At work, they will likely expect their reliability to be reciprocated by colleagues, so they work well with people who possess similar traits and priorities. This will be especially true with remote teams, where flexibility has to be a given.
ESTP – Extraverted Sensing Thinking Perceiving
All about the action and energy, this personality type is known for putting words and plans into action: no time for rumination, things can be adjusted as they go, mistakes are fixed as they appear.
ESTPs tend to be hands-on over formality, thrill over regimen. This is a great trait to have – diving bravely in can pay off, but this ESTP trait can make them risk-prone at work.
Likewise, although momentum is valuable, sometimes moving at a fast pace individually can lead to impatience with others and a breakdown in team structure.
With great social skills, this type thrives where meeting and connecting with people is concerned, so giving them opportunities to network is a great idea, be it in person or remotely.
Since they can find it challenging to slow down, think about putting them on fast-paced projects, and gently remind them that a risk assessment never goes amiss.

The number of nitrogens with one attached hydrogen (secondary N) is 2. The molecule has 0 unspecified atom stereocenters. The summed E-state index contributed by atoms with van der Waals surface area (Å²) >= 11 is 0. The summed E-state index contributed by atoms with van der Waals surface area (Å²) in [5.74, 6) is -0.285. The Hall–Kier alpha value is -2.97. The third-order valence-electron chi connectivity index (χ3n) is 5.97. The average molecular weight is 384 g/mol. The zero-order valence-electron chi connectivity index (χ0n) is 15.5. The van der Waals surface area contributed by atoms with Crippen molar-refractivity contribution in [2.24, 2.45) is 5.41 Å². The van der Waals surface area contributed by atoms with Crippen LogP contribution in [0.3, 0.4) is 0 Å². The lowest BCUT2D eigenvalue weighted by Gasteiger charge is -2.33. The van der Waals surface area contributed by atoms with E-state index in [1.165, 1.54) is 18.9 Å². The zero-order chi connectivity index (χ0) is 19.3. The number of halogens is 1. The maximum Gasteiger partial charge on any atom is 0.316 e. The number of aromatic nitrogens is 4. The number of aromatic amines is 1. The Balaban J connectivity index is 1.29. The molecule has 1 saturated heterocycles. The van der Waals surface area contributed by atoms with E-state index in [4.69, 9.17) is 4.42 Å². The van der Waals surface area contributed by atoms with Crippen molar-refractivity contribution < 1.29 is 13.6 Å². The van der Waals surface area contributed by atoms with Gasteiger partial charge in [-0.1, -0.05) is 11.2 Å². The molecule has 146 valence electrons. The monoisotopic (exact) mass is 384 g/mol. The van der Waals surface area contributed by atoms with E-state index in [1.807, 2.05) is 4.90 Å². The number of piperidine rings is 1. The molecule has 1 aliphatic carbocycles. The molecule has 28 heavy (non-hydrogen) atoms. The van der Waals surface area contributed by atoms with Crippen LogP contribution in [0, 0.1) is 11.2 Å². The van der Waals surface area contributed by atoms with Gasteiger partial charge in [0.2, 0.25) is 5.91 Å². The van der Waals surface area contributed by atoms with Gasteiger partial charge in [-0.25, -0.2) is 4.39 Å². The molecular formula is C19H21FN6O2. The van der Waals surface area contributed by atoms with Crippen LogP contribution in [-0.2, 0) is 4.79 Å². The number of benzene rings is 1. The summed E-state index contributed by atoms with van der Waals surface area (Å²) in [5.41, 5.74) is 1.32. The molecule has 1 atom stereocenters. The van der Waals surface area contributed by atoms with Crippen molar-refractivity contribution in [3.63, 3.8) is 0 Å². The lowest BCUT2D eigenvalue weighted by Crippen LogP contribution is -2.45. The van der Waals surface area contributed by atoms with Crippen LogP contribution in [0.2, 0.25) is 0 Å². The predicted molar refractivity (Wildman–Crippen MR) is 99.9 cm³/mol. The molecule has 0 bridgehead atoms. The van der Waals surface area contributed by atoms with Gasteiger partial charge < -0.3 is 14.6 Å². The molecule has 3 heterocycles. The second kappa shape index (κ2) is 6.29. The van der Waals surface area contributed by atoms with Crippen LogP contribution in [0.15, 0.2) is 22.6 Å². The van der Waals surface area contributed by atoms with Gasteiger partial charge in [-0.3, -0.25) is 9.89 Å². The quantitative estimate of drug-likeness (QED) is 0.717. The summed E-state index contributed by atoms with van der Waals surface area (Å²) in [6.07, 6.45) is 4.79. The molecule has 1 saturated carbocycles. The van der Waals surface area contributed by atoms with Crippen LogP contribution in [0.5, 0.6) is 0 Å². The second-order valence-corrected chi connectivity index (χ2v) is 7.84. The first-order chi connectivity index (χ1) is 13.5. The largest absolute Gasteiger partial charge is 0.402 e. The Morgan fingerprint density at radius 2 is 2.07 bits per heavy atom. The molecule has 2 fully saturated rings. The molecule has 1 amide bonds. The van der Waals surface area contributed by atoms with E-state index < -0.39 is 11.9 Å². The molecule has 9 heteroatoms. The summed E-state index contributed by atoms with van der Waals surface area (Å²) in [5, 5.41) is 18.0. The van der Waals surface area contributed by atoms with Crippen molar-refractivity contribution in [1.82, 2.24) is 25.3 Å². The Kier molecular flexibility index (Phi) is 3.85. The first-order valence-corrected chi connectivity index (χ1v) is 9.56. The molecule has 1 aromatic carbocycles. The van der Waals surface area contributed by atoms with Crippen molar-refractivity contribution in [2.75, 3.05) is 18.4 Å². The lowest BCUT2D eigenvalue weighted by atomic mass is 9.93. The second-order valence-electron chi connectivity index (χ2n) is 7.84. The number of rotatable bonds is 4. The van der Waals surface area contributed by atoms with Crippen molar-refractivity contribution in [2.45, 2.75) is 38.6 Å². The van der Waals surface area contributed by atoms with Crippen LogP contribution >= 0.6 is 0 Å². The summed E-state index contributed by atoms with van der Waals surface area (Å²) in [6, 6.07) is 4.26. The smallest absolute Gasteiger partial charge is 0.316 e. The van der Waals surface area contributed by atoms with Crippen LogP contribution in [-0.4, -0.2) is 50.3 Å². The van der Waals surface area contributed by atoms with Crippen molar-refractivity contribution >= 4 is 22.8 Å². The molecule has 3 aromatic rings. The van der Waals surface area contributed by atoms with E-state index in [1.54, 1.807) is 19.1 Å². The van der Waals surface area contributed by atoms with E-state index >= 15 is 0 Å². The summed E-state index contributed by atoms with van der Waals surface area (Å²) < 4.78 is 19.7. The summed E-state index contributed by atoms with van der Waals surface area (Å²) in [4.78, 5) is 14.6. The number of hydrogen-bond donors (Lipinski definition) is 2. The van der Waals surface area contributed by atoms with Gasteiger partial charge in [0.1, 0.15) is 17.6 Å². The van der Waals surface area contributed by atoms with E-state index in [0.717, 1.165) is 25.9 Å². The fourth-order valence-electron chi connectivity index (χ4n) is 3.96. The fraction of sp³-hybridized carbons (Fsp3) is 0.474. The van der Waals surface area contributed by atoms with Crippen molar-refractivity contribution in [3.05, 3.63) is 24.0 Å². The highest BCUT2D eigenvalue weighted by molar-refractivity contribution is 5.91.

ESFJ – Extraverted Sensing Thinking Perceiving
People with this personality type tend to be attentive, helpful, and social. Respectful of hierarchy, this type will likely express warmth and loyalty to those around them in any setting, doing what they can to avoid conflict.
A strong sense of duty makes ESFJs loyal employees, and their sensitivity and reluctance to offend or upset ensures they are excellent team players.
This means they are sometimes too preoccupied with what people think about them, which can become a weakness. They can also take criticism badly, and be unwilling to adapt or innovate.
At work, this personality type will likely thrive most in jobs that have a social side to them. It might be an idea to make sure that criticism is delivered gently, along with any nudges to adapt.
Show your appreciation for the work they do to an equal or even greater degree; this will be especially important remotely, where warmth and good intentions are less easily felt.
ESFP – Extraverted Sensing Feeling Perceiving
People with the ESFP type tend to have a lot of excitement and energy to give to others and are extremely social people. Their Sensing and Feeling traits make them sensitive to others’ emotions, and they are usually keen to avoid conflict, and instead provide support.
Showmanship tends to be the name of the game; fine-tuned people skills and a love of originality can make ESFPs seriously fun people to work with.
All this excitement is amazing to be around but can lead to the neglect of other, more basic tasks in the workplace and bad long-term planning.
To help them knuckle down with longer-term goals, it might be worth helping people with this personality type to find focus strategies for themselves. Excitement can’t be ever-lasting, so a strong personal roadmap will be important in making sure things are followed through.